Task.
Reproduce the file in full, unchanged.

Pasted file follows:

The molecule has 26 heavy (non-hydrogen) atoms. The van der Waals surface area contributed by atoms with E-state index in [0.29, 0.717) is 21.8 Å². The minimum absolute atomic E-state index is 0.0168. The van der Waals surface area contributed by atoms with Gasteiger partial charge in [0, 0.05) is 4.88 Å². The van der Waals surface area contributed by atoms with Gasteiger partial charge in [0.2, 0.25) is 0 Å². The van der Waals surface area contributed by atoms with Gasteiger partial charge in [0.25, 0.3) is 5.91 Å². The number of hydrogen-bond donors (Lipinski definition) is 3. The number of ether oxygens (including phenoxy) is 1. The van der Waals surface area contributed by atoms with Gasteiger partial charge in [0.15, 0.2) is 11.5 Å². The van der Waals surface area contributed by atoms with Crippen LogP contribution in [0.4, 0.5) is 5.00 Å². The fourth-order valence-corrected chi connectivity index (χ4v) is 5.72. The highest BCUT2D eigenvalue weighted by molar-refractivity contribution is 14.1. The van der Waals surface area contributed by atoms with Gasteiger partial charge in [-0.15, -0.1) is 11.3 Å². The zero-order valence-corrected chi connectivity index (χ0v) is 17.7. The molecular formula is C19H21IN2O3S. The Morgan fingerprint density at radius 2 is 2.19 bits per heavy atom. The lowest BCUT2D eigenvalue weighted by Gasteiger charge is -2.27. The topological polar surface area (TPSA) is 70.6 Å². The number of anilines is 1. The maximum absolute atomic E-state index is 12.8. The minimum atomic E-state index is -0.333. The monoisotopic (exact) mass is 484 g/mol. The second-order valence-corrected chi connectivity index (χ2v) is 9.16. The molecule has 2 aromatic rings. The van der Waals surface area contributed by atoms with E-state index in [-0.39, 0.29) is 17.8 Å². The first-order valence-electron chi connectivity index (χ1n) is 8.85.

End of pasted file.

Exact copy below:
The molecule has 26 heavy (non-hydrogen) atoms. The van der Waals surface area contributed by atoms with E-state index in [0.29, 0.717) is 21.8 Å². The minimum absolute atomic E-state index is 0.0168. The van der Waals surface area contributed by atoms with Gasteiger partial charge in [0, 0.05) is 4.88 Å². The van der Waals surface area contributed by atoms with Gasteiger partial charge in [0.2, 0.25) is 0 Å². The van der Waals surface area contributed by atoms with Gasteiger partial charge in [0.25, 0.3) is 5.91 Å². The number of hydrogen-bond donors (Lipinski definition) is 3. The number of ether oxygens (including phenoxy) is 1. The van der Waals surface area contributed by atoms with Gasteiger partial charge in [0.15, 0.2) is 11.5 Å². The van der Waals surface area contributed by atoms with Crippen LogP contribution in [0.4, 0.5) is 5.00 Å². The fourth-order valence-corrected chi connectivity index (χ4v) is 5.72. The highest BCUT2D eigenvalue weighted by molar-refractivity contribution is 14.1. The van der Waals surface area contributed by atoms with Gasteiger partial charge in [-0.15, -0.1) is 11.3 Å². The zero-order valence-corrected chi connectivity index (χ0v) is 17.7. The molecular formula is C19H21IN2O3S. The Morgan fingerprint density at radius 2 is 2.19 bits per heavy atom. The lowest BCUT2D eigenvalue weighted by Gasteiger charge is -2.27. The topological polar surface area (TPSA) is 70.6 Å². The number of anilines is 1. The maximum absolute atomic E-state index is 12.8. The minimum atomic E-state index is -0.333. The monoisotopic (exact) mass is 484 g/mol. The second-order valence-corrected chi connectivity index (χ2v) is 9.16. The molecule has 2 aromatic rings. The van der Waals surface area contributed by atoms with E-state index in [-0.39, 0.29) is 17.8 Å². The first-order valence-electron chi connectivity index (χ1n) is 8.85.